At the end of the day you still have to work on an Apprenticeship and you still have to go to Lectures at University (though of course the latter does not involve what is traditionally referred to as work). Work is not all that bad: you’re still doing something you love but instead of doing it for yourself you’re doing it for the client. There isn’t much to say on the topic – if you’re in a role you enjoy then the 9-5 won’t even matter.
Another point in the Apprenticeship vs University debate is the fact that you’re constantly learning on an apprenticeship – and I have found this to be very true. At the current moment I have a Senior Architect sitting behind me, our Senior Database Administrator to my left, two AIX/Linux System Admin to my right and a Customer Relationships Manager in front of me. The years of experience on offer is truly amazing and I get to work with these people every day learning from them to help develop my skills and learn from my mistakes. Learning from experience also helps you to diagnose issues very quickly which others may have taken hours to fix. Mainly because the manual will say one thing but in most cases you have to do something else.
There’s no beating around the bush when it comes to Uni Social life, I can’t talk form personal opinion but all I hear is that it’s the best, it’s amazing and is something that you have to be there to believe. As for the Apprenticeship we still have a great social life. We all get together, go bowling, go-carting and play FootGolf. Not to mention the pub. lots and lots of Pubs! As for IBM itself, there’s internal Hack-a-thons, the Corporate Games (which is like an internal Olympics) which is always a great hit. Projects (like the one I’m on) also celebrate Christmas and Project Releases which is always great fun.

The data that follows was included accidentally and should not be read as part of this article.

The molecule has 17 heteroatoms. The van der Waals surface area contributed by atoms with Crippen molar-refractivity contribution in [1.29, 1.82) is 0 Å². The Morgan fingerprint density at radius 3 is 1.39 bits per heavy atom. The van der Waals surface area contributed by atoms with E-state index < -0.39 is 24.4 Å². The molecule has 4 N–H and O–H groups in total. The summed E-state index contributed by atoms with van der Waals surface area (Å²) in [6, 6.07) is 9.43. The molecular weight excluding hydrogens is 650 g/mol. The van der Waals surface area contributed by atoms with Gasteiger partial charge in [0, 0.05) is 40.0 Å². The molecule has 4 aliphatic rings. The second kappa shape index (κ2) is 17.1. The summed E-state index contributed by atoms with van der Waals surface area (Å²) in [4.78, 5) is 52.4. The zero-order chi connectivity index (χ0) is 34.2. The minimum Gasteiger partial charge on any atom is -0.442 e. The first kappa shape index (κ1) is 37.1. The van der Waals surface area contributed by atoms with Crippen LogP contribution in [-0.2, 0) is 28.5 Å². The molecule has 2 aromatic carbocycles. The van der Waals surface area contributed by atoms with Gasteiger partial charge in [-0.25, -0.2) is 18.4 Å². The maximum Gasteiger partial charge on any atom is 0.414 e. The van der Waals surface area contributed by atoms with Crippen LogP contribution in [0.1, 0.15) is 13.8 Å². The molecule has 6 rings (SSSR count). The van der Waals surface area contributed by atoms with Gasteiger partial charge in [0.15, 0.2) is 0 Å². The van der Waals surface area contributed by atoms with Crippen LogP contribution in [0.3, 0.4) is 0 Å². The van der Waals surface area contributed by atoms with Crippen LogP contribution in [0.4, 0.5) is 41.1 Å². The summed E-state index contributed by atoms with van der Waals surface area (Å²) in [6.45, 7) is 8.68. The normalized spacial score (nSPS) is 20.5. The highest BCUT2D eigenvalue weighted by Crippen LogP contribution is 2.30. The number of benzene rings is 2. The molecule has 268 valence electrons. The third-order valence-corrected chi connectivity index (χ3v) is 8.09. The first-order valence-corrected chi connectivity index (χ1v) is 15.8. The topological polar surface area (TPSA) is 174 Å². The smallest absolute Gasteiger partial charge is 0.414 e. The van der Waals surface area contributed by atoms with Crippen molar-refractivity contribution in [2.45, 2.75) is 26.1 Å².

I’m sure I don’t have to go on about the “£50,000” worth of debt everyone keeps talking about but it’s not really ‘debt’ – you are investing in an education for later life and in my mind if you want to go for it, GO FOR IT. On the apprentice side, you get paid X amount of money alongside that you get IBM discounts/cash back on various products, private health care and bonus depending on your “PBC” Rating. There is also “TAP” which, if you are entitled to, is an allowance for accommodation or travel money to allow you to work way from home which is great.
Well there you have it: my 5 points on the Uni vs Apprenticeships argument. In my opinion they’re are both perfectly good opportunities. I can say that I have thoroughly enjoyed my Apprenticeship experience so far and would completely recommend it to anyone. I’ve learnt a ton, met some amazing people and have had a great kick start to me career. As for Uni it’s up to you. It’s your decision and I hope which ever one you make you are happy with the choice.
That was me Tom. C See you next time!